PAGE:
In 2013, the plugins on this site brought in $72,743.47 in revenue. The plugins on Code Canyon (note that many plugins were removed in early 2013) brought in $24,423, and the plugins on Mojo Code brought in $110.40.
The other side of my commercial plugins business is Easy Digital Downloads, which now takes up the vast majority of my time and is responsible for a large percentage of the revenue of Pippin’s Pages, LLC. In 2013, Easy Digital Downloads brought in $191,441.92 from extension and theme sales, which is a huge increase from just $23,396.78 in 2012. Of that $191,441.92, more than one quarter was paid directly back to other developers in extension and theme sale commissions. In total, I paid out $63,747.01 in commissions to other developers. Also out of that sales revenue, more than $29,272.13 was paid out to developers and team members for support costs, sponsored development, etc.
Last year my total revenue from commercial plugins was about $93,000, which was Easy Digital Downloads and all of my other plugins combined. This year, both combined brought in $264,185.39.
In 2013, the membership section on this site generated $15,969.45 in revenue, which is nearly double what the site brought in for 2012, $8770.10
The total revenue for Pippin’s Pages, LLC, was a little over $360,000 in 2013.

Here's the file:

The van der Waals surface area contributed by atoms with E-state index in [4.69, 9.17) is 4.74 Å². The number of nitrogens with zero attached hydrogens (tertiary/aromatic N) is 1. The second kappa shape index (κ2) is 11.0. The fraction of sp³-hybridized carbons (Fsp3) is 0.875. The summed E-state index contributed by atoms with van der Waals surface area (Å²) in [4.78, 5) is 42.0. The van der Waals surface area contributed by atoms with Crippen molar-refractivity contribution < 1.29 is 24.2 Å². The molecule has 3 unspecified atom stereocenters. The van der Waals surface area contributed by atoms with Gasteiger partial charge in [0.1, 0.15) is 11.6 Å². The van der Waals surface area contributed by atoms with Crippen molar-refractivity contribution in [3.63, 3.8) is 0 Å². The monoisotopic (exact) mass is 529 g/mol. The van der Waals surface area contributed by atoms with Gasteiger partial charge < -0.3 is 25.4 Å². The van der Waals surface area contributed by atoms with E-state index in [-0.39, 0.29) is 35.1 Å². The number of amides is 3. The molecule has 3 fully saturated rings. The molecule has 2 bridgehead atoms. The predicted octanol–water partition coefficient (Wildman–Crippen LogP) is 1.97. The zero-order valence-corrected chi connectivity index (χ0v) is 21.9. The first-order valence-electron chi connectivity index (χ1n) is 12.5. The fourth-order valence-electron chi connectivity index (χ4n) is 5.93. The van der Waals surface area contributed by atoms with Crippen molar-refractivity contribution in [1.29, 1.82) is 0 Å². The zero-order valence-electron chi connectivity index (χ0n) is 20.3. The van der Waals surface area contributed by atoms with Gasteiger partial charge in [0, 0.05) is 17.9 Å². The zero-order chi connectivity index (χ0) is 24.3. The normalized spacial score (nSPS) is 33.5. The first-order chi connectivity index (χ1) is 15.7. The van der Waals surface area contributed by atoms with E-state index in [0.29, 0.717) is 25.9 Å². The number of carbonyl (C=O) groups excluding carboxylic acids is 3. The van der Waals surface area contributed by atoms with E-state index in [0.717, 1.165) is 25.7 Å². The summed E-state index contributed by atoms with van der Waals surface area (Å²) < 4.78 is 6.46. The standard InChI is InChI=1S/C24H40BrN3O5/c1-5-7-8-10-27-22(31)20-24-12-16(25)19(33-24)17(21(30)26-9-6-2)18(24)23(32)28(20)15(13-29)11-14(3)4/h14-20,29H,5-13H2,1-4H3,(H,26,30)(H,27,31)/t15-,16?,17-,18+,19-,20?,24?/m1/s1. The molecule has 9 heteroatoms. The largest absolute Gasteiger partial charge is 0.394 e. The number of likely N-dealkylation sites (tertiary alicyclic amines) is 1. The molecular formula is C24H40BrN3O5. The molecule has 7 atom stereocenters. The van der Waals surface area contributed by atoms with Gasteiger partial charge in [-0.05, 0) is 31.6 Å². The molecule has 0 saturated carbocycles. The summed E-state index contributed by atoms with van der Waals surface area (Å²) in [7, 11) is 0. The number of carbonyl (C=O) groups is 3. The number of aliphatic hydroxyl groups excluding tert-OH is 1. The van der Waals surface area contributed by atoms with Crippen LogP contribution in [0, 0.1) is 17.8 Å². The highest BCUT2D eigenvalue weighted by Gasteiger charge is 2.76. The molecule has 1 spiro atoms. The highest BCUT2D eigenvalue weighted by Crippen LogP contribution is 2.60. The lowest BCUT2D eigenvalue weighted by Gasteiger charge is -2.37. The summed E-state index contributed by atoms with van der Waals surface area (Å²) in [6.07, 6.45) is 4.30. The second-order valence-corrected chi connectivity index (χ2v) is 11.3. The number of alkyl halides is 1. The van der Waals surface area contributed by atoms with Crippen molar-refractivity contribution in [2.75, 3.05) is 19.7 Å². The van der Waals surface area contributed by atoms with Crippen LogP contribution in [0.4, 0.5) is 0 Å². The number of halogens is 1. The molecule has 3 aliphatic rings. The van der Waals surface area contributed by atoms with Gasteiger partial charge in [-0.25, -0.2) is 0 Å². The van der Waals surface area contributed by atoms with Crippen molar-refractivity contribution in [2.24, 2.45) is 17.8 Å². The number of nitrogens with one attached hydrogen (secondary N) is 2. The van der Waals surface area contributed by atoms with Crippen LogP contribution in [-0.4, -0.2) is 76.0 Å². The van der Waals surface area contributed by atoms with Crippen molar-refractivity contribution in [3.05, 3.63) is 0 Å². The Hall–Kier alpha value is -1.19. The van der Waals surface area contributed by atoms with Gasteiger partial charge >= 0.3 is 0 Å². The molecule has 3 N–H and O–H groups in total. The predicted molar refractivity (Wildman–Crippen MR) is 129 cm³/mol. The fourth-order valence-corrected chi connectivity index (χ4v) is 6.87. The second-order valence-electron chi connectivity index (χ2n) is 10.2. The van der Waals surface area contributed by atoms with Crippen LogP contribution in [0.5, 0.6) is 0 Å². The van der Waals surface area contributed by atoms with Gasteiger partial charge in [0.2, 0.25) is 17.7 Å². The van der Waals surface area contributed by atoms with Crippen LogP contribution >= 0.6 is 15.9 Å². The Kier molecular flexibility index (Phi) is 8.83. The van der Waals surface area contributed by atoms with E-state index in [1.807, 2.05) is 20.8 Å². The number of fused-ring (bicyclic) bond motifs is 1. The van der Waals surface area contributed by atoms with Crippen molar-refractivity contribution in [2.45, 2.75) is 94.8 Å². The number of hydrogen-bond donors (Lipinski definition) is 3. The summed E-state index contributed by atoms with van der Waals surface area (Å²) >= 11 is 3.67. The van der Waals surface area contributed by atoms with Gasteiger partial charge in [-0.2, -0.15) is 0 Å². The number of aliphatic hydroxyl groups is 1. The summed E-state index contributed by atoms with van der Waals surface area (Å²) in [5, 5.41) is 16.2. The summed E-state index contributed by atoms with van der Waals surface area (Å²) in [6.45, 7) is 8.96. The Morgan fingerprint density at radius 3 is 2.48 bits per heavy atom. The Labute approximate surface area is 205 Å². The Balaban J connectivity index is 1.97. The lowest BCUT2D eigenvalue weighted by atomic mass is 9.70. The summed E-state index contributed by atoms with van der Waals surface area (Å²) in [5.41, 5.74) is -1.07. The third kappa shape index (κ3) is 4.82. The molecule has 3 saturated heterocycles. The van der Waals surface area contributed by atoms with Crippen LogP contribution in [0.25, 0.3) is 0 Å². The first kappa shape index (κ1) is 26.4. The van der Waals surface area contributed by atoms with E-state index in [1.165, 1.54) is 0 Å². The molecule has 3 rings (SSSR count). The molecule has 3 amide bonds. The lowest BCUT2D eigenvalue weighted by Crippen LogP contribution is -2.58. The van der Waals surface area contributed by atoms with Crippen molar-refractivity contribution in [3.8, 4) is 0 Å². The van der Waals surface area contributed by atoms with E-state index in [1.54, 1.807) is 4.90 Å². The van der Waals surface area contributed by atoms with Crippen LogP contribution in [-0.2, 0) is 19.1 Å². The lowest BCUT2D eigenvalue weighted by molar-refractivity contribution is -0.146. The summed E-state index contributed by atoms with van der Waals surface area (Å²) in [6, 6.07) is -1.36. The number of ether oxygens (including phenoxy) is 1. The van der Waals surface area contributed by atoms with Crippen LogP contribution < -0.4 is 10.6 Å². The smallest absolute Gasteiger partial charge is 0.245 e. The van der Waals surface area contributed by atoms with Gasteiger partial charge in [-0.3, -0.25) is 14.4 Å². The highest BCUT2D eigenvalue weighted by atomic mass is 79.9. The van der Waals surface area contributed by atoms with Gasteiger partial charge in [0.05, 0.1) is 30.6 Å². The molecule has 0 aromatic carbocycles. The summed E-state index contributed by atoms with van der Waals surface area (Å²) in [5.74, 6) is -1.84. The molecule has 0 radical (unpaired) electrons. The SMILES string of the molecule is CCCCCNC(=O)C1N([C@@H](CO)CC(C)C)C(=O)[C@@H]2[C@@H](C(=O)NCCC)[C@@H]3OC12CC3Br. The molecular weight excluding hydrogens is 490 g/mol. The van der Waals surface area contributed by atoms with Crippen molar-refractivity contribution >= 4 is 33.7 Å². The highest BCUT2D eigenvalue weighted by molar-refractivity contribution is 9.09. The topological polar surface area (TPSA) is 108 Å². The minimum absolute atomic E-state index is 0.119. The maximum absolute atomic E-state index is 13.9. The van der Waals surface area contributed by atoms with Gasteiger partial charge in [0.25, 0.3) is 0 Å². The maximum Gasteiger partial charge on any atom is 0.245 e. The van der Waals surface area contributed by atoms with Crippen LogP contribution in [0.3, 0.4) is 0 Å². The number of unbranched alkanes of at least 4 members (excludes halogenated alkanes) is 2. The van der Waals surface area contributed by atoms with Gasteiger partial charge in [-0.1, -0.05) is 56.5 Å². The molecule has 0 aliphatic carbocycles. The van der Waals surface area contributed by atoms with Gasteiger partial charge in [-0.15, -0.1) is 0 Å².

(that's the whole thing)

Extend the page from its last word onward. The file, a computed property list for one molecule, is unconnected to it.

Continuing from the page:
During 2013, I published 83 posts on this site. These posts included tutorials, news pieces, editorials, plugin releases, and more. In terms of comments, the most popular post was Why Loading Your Own jQuery is Irresponsible. Of those 83 posts, 13 were released as member-only tutorials, so about one per month. I would have liked to have released more member-only content, so as to ensure that member’s feel their membership was worth the cost (starting at $6 per month), and I will try harder in 2014 to improve that number.
Started a Podcast
In August of this year, I was invited by Brad Touesnard to join him in creating a WordPress Development podcast called Apply Filters. We have now recorded 9 episodes (with another one coming tomorrow) and have had 3 awesome guests on the show. It has been a true pleasure working with Brad on this project and I cannot wait to see where it goes in 2014.
Bought a House
In March 2013, my wife and I chose to move back to Hutchinson, KS, our hometown (or close to it) where we were both raised. We had previously been living in Lawrence, KS, where we both attended the University of Kansas. With our move to Hutchinson, we decided to buy a house (we had been renting for the past several years). After looking for a few months, we were able to buy a beautiful house in a fantastic, safe neighborhood. We can leave our doors unlocked and the garage open without ever worrying about potential break-ins.
- Our street
And The Most Important of All
No matter how much money is made or spent, what kind of house is bought, how much is paid out in commissions, how many plugins are written, and how many WordCamps I attend, none of it will ever be more important than this:
- My daughter, Eliza